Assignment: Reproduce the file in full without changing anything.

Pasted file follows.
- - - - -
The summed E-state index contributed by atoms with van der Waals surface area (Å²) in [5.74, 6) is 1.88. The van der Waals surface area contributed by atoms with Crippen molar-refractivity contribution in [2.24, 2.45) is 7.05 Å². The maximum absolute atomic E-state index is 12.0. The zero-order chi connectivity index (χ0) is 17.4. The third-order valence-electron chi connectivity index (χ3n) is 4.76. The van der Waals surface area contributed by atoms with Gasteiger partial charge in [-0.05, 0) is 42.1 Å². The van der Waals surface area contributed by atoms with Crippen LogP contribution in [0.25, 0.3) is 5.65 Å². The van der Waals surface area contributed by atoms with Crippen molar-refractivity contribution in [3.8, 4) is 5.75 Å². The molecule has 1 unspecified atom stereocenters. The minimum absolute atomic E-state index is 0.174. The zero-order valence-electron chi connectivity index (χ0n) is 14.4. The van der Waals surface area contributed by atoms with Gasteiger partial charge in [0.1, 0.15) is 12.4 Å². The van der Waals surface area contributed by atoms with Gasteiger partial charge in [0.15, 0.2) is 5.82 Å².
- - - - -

The summed E-state index contributed by atoms with van der Waals surface area (Å²) in [5.74, 6) is 1.88. The van der Waals surface area contributed by atoms with Crippen molar-refractivity contribution in [2.24, 2.45) is 7.05 Å². The maximum absolute atomic E-state index is 12.0. The zero-order chi connectivity index (χ0) is 17.4. The third-order valence-electron chi connectivity index (χ3n) is 4.76. The van der Waals surface area contributed by atoms with Gasteiger partial charge in [-0.05, 0) is 42.1 Å². The van der Waals surface area contributed by atoms with Crippen LogP contribution in [0.25, 0.3) is 5.65 Å². The van der Waals surface area contributed by atoms with Crippen molar-refractivity contribution in [3.8, 4) is 5.75 Å². The molecule has 1 unspecified atom stereocenters. The minimum absolute atomic E-state index is 0.174. The zero-order valence-electron chi connectivity index (χ0n) is 14.4. The van der Waals surface area contributed by atoms with Gasteiger partial charge in [0.1, 0.15) is 12.4 Å². The van der Waals surface area contributed by atoms with Gasteiger partial charge in [0.15, 0.2) is 5.82 Å².